TRENTON, NJ --- A Marlboro Township man and his family's corporation have pleaded guilty to their roles in a stolen automobile trafficking ring.
According to Insurance Fraud Prosecutor Greta Gooden Brown, Patryk Zygadlo, 29, pleaded guilty before Superior Court to second-degree conspiracy and third-degree insurance fraud. The charges were contained in a Feb. 27 Union County grand jury indictment.
In addition, Monroe-based Tri-State Brick Face Inc., a corporation owned, operated and controlled by Zygadlo and other family members, pleaded guilty to a criminal charge of third-degree receiving stolen property.
At the guilty plea hearing, Zygadlo admitted that between May 13, 2003 and March 24, 2004, he twice altered the vehicle identification number of a red 2003 Ford Expedition Eddie Bauer, which had been stolen from Sunshine Ford Lincoln Mercury in Newburgh, N.Y.
Zygadlo admitted that he changed the VIN number the first time in order to commit insurance fraud and theft by deception. Zygadlo reported the vehicle stolen to the New Brunswick Police Department and subsequently submitted two claims to State Farm -– one for $2,972 for a rental car and another for $26,685 for the value of the vehicle. State Farm paid Patryk Zygadlo $3,352 before denying the second claim for the value of the vehicle.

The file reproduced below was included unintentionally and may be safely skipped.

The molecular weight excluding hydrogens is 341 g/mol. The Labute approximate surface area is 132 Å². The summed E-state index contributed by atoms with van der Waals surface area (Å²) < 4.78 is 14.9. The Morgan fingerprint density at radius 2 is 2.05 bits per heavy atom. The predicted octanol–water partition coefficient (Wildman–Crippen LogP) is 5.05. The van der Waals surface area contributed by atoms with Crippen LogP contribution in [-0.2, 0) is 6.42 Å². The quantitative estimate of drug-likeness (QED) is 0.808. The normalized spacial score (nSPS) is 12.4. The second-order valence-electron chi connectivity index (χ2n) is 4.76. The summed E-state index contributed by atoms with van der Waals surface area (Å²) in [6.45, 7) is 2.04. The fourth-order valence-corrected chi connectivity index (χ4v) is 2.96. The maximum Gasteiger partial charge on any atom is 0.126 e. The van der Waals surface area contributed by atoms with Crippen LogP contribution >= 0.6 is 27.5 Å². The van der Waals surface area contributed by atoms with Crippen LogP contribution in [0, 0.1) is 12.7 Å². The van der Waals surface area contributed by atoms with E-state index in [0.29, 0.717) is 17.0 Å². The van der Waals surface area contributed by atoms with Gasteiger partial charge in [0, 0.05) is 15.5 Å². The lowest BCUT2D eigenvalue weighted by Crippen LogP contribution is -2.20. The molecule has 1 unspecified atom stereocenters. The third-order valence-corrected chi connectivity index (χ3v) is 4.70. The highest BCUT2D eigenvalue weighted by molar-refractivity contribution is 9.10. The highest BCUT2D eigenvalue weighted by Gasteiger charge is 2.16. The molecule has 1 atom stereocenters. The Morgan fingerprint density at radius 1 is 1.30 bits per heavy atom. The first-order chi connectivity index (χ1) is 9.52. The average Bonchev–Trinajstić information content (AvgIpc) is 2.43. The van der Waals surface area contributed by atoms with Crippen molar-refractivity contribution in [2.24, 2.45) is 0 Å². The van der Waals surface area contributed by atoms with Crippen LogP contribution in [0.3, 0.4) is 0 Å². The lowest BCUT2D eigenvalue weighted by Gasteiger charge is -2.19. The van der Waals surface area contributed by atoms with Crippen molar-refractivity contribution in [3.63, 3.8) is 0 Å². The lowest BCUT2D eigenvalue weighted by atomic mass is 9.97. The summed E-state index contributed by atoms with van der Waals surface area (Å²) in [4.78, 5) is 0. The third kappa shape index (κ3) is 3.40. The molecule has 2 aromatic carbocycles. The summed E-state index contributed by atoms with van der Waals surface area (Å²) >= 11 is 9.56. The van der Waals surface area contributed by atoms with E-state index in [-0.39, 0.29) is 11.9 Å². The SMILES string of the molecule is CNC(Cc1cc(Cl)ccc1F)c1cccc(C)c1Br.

Zygadlo also admitted that he changed the VIN number a second time and conspired with his brother, Mariusz Zygadlo, 24; his uncle, Marek Zygadlo, 43; and his cousin, Sebastian Bes, 24, all of Monroe, to resell the vehicle on eBay to a customer in Idaho for $28,350. The customer wired the money to Bes' bank account. After Bes received the money, he allegedly wired $7,500 of it to Mariusz Zygadlo.
Mariusz Zygadlo, Marek Zygadlo and Bes were all indicted in the Union County grand jury indictment on charges related to the auto theft ring. The charges against the other defendants are pending.
The corporation admitted, through its president, Miroslaw Zygadlo, that it received three stolen, re-tagged vehicles -– all Ford F-350 pickup trucks -– and used them as part of its business fleet.
State Investigators Jeffrey Lorman and Jarek Pyrzanowski, and Deputy Attorneys General Jacqueline Smith and John Higgins, were assigned to the investigation. Higgins represented the Office of Insurance Fraud Prosecutor at the guilty plea hearing.